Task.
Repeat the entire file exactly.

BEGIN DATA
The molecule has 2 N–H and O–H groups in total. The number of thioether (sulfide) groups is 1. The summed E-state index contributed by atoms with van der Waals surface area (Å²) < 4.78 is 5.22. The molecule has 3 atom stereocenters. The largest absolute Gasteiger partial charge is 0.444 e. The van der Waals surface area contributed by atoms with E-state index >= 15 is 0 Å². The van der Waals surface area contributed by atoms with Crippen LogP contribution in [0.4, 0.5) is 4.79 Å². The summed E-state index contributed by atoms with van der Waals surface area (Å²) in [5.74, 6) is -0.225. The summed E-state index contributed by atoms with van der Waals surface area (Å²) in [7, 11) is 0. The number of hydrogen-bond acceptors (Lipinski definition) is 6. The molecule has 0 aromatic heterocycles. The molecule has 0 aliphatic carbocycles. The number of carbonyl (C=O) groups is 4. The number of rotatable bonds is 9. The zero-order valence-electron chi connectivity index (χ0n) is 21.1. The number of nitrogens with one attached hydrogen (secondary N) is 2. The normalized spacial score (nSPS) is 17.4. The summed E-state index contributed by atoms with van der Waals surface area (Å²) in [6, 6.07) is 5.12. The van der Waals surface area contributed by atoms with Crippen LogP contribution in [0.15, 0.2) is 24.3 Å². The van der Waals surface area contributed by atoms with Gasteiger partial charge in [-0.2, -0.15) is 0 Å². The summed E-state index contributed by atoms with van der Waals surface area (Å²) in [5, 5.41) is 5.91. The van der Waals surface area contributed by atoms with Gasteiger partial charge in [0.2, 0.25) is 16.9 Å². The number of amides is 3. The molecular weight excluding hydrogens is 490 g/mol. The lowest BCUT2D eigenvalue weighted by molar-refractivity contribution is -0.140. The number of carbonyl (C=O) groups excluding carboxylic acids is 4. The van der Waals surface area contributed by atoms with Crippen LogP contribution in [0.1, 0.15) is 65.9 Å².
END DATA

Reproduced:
The molecule has 2 N–H and O–H groups in total. The number of thioether (sulfide) groups is 1. The summed E-state index contributed by atoms with van der Waals surface area (Å²) < 4.78 is 5.22. The molecule has 3 atom stereocenters. The largest absolute Gasteiger partial charge is 0.444 e. The van der Waals surface area contributed by atoms with E-state index >= 15 is 0 Å². The van der Waals surface area contributed by atoms with Crippen LogP contribution in [0.4, 0.5) is 4.79 Å². The summed E-state index contributed by atoms with van der Waals surface area (Å²) in [5.74, 6) is -0.225. The summed E-state index contributed by atoms with van der Waals surface area (Å²) in [7, 11) is 0. The number of hydrogen-bond acceptors (Lipinski definition) is 6. The molecule has 0 aromatic heterocycles. The molecule has 0 aliphatic carbocycles. The number of carbonyl (C=O) groups is 4. The number of rotatable bonds is 9. The zero-order valence-electron chi connectivity index (χ0n) is 21.1. The number of nitrogens with one attached hydrogen (secondary N) is 2. The normalized spacial score (nSPS) is 17.4. The summed E-state index contributed by atoms with van der Waals surface area (Å²) in [6, 6.07) is 5.12. The van der Waals surface area contributed by atoms with Crippen LogP contribution in [0.15, 0.2) is 24.3 Å². The van der Waals surface area contributed by atoms with Gasteiger partial charge in [-0.2, -0.15) is 0 Å². The summed E-state index contributed by atoms with van der Waals surface area (Å²) in [5, 5.41) is 5.91. The van der Waals surface area contributed by atoms with Gasteiger partial charge in [0.2, 0.25) is 16.9 Å². The number of amides is 3. The molecular weight excluding hydrogens is 490 g/mol. The lowest BCUT2D eigenvalue weighted by molar-refractivity contribution is -0.140. The number of carbonyl (C=O) groups excluding carboxylic acids is 4. The van der Waals surface area contributed by atoms with Crippen LogP contribution in [0.1, 0.15) is 65.9 Å².